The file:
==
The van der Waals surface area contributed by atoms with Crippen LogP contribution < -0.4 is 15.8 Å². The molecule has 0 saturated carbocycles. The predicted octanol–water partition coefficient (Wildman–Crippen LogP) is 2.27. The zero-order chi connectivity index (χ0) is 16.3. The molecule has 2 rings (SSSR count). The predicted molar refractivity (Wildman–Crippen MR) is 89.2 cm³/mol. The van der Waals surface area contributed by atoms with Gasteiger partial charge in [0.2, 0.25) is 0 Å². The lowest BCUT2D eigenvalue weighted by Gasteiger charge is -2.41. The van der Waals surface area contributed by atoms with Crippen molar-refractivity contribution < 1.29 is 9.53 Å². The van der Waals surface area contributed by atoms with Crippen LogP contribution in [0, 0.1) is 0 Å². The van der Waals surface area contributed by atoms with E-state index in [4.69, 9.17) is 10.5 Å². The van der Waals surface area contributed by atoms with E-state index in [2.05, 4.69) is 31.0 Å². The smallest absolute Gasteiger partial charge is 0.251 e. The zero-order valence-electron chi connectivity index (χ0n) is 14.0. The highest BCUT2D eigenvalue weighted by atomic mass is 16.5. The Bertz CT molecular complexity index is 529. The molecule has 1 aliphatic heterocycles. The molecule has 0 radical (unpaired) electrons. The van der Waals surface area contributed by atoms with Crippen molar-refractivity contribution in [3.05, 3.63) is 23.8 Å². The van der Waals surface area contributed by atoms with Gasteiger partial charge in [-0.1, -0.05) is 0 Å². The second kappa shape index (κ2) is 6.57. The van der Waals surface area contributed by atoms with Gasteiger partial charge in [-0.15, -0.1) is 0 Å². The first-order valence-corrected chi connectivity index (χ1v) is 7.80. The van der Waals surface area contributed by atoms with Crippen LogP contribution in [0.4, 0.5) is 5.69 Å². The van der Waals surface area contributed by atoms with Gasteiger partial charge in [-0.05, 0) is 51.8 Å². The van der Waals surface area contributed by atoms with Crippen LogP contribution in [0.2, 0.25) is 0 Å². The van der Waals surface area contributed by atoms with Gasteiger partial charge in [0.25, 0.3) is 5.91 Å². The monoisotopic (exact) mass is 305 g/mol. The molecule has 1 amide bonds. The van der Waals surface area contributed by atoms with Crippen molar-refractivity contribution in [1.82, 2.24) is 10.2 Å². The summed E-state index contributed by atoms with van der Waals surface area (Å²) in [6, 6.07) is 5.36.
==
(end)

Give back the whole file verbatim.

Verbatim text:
The van der Waals surface area contributed by atoms with Crippen LogP contribution < -0.4 is 15.8 Å². The molecule has 0 saturated carbocycles. The predicted octanol–water partition coefficient (Wildman–Crippen LogP) is 2.27. The zero-order chi connectivity index (χ0) is 16.3. The molecule has 2 rings (SSSR count). The predicted molar refractivity (Wildman–Crippen MR) is 89.2 cm³/mol. The van der Waals surface area contributed by atoms with Gasteiger partial charge in [0.2, 0.25) is 0 Å². The lowest BCUT2D eigenvalue weighted by Gasteiger charge is -2.41. The van der Waals surface area contributed by atoms with Crippen molar-refractivity contribution < 1.29 is 9.53 Å². The van der Waals surface area contributed by atoms with Crippen LogP contribution in [0, 0.1) is 0 Å². The van der Waals surface area contributed by atoms with E-state index in [4.69, 9.17) is 10.5 Å². The van der Waals surface area contributed by atoms with E-state index in [2.05, 4.69) is 31.0 Å². The smallest absolute Gasteiger partial charge is 0.251 e. The zero-order valence-electron chi connectivity index (χ0n) is 14.0. The highest BCUT2D eigenvalue weighted by atomic mass is 16.5. The Bertz CT molecular complexity index is 529. The molecule has 1 aliphatic heterocycles. The molecule has 0 radical (unpaired) electrons. The van der Waals surface area contributed by atoms with Crippen molar-refractivity contribution in [3.05, 3.63) is 23.8 Å². The van der Waals surface area contributed by atoms with Gasteiger partial charge in [-0.1, -0.05) is 0 Å². The second kappa shape index (κ2) is 6.57. The van der Waals surface area contributed by atoms with Gasteiger partial charge in [-0.15, -0.1) is 0 Å². The first-order valence-corrected chi connectivity index (χ1v) is 7.80. The van der Waals surface area contributed by atoms with Crippen LogP contribution in [0.4, 0.5) is 5.69 Å². The van der Waals surface area contributed by atoms with Gasteiger partial charge in [-0.05, 0) is 51.8 Å². The van der Waals surface area contributed by atoms with Crippen LogP contribution in [0.2, 0.25) is 0 Å². The van der Waals surface area contributed by atoms with Gasteiger partial charge in [0.25, 0.3) is 5.91 Å². The monoisotopic (exact) mass is 305 g/mol. The molecule has 1 amide bonds. The van der Waals surface area contributed by atoms with Crippen molar-refractivity contribution in [1.82, 2.24) is 10.2 Å². The summed E-state index contributed by atoms with van der Waals surface area (Å²) in [6, 6.07) is 5.36.